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Yesterday's stunning aurora could happen again as geomagnetic storms increase

Every electromagnetic cloud has an aurora lining.

By Cassidy Ward
Aurora Borealis

Throughout history, aurora (often referred to as the Northern Light, in the Northern Hemisphere) have been a source of wonder, and for good reason. They are, from a certain point of view, the luminous afterglow of cosmic warfare between our planet and the Sun. And in the 2006 disaster flick Solar Attack (streaming now on Peacock!) that warfare makes its way to our home turf.

RELATED: The Earth just got hit with two powerful solar flares and more are on the way

The fictional Solar and Near Earth Laboratory (SNEL) launches a probe to study methane concentrations in Earth’s atmosphere. It confirms that methane now comprises roughly five percent of the atmosphere — up from its usual paltry 0.00017% — right before it is destroyed by a powerful coronal mass ejection (CME). The probe isn’t the only casualty. The CME also destroys a crewed orbital spacecraft, a sizeable chunk of Earth’s satellites, and the nation of New Zealand. Worst of all, it ignites all of that atmospheric methane, threatening to snuff out all life on Earth unless we hit the North Pole with nuclear missiles. You just have to watch it.

Fortunately for those of us in the real world, a CME won’t explode the atmosphere, but they can and do create stunning visual displays in the night sky. If you happen to live somewhere in the northern hemisphere, you might have had a front row seat to one of those displays on April 23, 2023. Earlier in the day, the Space Weather Prediction Center issued a Moderate (level 2 out of 5 on NOAA’s space weather scale) Geomagnetic Storm Watch with the possibility of developing into a Strong (level 3) storm later in the night.

The watch was the result of a coronal mass ejection which occurred on April 21, riding on the coattails of a dual solar flare just two days earlier. On an ordinary day, electrified gas from the Sun travels down Earth’s electromagnetic field lines and into the atmosphere at the poles. Interactions with oxygen and nitrogen create shifting ribbons of brilliantly colored light visible in places like Canada, Alaska, and Scandinavia. April 23, however, was not an ordinary day.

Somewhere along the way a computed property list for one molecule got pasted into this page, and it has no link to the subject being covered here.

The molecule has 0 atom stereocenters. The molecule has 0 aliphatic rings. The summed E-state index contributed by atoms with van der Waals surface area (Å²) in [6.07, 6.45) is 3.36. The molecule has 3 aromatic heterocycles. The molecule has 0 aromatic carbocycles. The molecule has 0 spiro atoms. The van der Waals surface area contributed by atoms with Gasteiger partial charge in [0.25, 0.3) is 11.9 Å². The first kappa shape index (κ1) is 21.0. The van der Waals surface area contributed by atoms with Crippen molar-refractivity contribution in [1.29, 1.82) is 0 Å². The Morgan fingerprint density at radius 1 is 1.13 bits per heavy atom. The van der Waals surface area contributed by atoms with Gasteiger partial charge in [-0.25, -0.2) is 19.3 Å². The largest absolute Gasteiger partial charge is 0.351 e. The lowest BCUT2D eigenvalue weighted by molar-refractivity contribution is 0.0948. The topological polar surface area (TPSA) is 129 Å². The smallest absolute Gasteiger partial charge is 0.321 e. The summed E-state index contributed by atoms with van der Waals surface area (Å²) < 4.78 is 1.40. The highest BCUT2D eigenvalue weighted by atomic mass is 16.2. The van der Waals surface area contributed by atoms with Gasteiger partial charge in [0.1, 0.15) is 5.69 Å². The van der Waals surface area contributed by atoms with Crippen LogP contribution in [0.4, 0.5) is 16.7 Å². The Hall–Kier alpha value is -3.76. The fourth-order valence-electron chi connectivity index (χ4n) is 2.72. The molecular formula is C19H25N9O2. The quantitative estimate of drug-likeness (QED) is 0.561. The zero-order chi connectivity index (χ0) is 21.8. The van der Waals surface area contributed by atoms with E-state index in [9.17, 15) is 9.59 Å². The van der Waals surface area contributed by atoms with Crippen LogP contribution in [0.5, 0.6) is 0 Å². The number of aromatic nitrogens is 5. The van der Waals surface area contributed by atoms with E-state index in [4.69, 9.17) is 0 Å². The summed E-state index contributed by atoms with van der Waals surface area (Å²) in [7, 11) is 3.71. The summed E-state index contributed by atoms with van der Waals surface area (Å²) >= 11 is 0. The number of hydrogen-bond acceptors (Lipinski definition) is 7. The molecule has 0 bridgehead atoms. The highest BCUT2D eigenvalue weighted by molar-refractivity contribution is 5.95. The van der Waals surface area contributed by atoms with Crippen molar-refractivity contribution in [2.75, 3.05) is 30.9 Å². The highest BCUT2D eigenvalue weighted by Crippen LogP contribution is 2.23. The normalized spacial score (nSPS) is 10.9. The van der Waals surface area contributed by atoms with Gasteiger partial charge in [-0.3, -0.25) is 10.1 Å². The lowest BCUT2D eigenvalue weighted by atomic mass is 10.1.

Having traveled through space at a blistering two million miles per hour, a wave of ejected plasma struck Earth’s electromagnetic field, generating a geomagnetic storm. By the time it arrived, it had been upgraded not once but twice to Severe (level 4). Unusually high levels of energy in the atmosphere pushed the aurora much farther toward the equator than is typical. As a result, nature’s most beautiful light show, usually reserved for the brave few living at higher latitudes, made a surprise appearance in as many as 30 states in the U.S. as well as parts of Scotland and norther Europe.

While these events aren’t incredibly common, they do happen roughly 100 times during each of the Sun’s 11-year cycles. And they’re likely to be more common as we approach the upcoming solar maximum in the summer of 2025. So, if you missed last night’s light show, keep an eye on the space weather forecast. You could have another chance any day (night) now.

Solar Attack is streaming on Peacock!

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